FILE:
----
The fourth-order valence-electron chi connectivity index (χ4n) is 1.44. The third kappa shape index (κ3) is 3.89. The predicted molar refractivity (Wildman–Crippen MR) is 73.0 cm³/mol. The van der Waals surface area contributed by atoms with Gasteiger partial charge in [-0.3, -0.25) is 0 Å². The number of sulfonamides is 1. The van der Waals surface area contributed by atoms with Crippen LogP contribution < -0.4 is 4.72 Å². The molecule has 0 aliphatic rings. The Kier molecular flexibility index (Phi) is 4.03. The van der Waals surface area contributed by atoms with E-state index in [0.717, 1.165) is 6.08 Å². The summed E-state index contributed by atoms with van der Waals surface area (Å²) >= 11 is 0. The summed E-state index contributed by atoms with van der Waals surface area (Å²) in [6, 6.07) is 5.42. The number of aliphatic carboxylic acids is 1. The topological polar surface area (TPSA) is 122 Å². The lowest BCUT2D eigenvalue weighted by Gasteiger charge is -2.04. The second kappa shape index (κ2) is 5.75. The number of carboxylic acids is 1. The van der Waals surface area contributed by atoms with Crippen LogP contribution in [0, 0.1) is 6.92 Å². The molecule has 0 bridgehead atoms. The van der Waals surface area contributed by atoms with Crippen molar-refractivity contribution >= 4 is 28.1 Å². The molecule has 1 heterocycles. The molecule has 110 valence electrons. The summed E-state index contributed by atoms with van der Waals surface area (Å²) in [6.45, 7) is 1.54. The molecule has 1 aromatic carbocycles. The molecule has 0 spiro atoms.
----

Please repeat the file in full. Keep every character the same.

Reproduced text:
The fourth-order valence-electron chi connectivity index (χ4n) is 1.44. The third kappa shape index (κ3) is 3.89. The predicted molar refractivity (Wildman–Crippen MR) is 73.0 cm³/mol. The van der Waals surface area contributed by atoms with Gasteiger partial charge in [-0.3, -0.25) is 0 Å². The number of sulfonamides is 1. The van der Waals surface area contributed by atoms with Crippen LogP contribution < -0.4 is 4.72 Å². The molecule has 0 aliphatic rings. The Kier molecular flexibility index (Phi) is 4.03. The van der Waals surface area contributed by atoms with E-state index in [0.717, 1.165) is 6.08 Å². The summed E-state index contributed by atoms with van der Waals surface area (Å²) >= 11 is 0. The summed E-state index contributed by atoms with van der Waals surface area (Å²) in [6, 6.07) is 5.42. The number of aliphatic carboxylic acids is 1. The topological polar surface area (TPSA) is 122 Å². The lowest BCUT2D eigenvalue weighted by Gasteiger charge is -2.04. The second kappa shape index (κ2) is 5.75. The number of carboxylic acids is 1. The van der Waals surface area contributed by atoms with Crippen LogP contribution in [0, 0.1) is 6.92 Å². The molecule has 0 bridgehead atoms. The van der Waals surface area contributed by atoms with Crippen molar-refractivity contribution >= 4 is 28.1 Å². The molecule has 1 heterocycles. The molecule has 110 valence electrons. The summed E-state index contributed by atoms with van der Waals surface area (Å²) in [6.45, 7) is 1.54. The molecule has 1 aromatic carbocycles. The molecule has 0 spiro atoms.